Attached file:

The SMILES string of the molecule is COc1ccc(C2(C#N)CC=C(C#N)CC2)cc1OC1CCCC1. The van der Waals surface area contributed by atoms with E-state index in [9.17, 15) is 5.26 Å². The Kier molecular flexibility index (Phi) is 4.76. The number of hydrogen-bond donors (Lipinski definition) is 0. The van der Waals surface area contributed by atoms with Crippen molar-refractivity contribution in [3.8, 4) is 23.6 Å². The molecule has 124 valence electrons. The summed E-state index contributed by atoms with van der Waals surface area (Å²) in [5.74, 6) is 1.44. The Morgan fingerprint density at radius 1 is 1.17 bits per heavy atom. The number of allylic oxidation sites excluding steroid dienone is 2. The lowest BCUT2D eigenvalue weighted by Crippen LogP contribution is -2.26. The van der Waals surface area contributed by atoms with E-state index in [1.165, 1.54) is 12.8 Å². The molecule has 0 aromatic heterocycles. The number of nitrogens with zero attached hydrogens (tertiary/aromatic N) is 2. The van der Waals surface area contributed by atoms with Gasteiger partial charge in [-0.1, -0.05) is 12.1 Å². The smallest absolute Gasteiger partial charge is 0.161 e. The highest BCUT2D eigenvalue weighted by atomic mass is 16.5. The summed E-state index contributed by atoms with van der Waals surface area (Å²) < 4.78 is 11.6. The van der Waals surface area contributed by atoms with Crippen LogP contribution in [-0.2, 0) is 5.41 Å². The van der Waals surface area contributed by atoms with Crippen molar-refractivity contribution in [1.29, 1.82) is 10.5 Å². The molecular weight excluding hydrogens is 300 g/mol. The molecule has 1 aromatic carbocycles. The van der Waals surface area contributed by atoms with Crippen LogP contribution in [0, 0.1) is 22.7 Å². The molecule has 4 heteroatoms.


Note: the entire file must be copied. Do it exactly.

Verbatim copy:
The SMILES string of the molecule is COc1ccc(C2(C#N)CC=C(C#N)CC2)cc1OC1CCCC1. The van der Waals surface area contributed by atoms with E-state index in [9.17, 15) is 5.26 Å². The Kier molecular flexibility index (Phi) is 4.76. The number of hydrogen-bond donors (Lipinski definition) is 0. The van der Waals surface area contributed by atoms with Crippen molar-refractivity contribution in [3.8, 4) is 23.6 Å². The molecule has 124 valence electrons. The summed E-state index contributed by atoms with van der Waals surface area (Å²) in [5.74, 6) is 1.44. The Morgan fingerprint density at radius 1 is 1.17 bits per heavy atom. The number of allylic oxidation sites excluding steroid dienone is 2. The lowest BCUT2D eigenvalue weighted by Crippen LogP contribution is -2.26. The van der Waals surface area contributed by atoms with E-state index in [1.165, 1.54) is 12.8 Å². The molecule has 0 aromatic heterocycles. The number of nitrogens with zero attached hydrogens (tertiary/aromatic N) is 2. The van der Waals surface area contributed by atoms with Gasteiger partial charge in [-0.1, -0.05) is 12.1 Å². The smallest absolute Gasteiger partial charge is 0.161 e. The highest BCUT2D eigenvalue weighted by atomic mass is 16.5. The summed E-state index contributed by atoms with van der Waals surface area (Å²) < 4.78 is 11.6. The van der Waals surface area contributed by atoms with Crippen LogP contribution in [-0.2, 0) is 5.41 Å². The van der Waals surface area contributed by atoms with Crippen molar-refractivity contribution in [1.29, 1.82) is 10.5 Å². The molecular weight excluding hydrogens is 300 g/mol. The molecule has 1 aromatic carbocycles. The van der Waals surface area contributed by atoms with Crippen LogP contribution in [0, 0.1) is 22.7 Å². The molecule has 4 heteroatoms.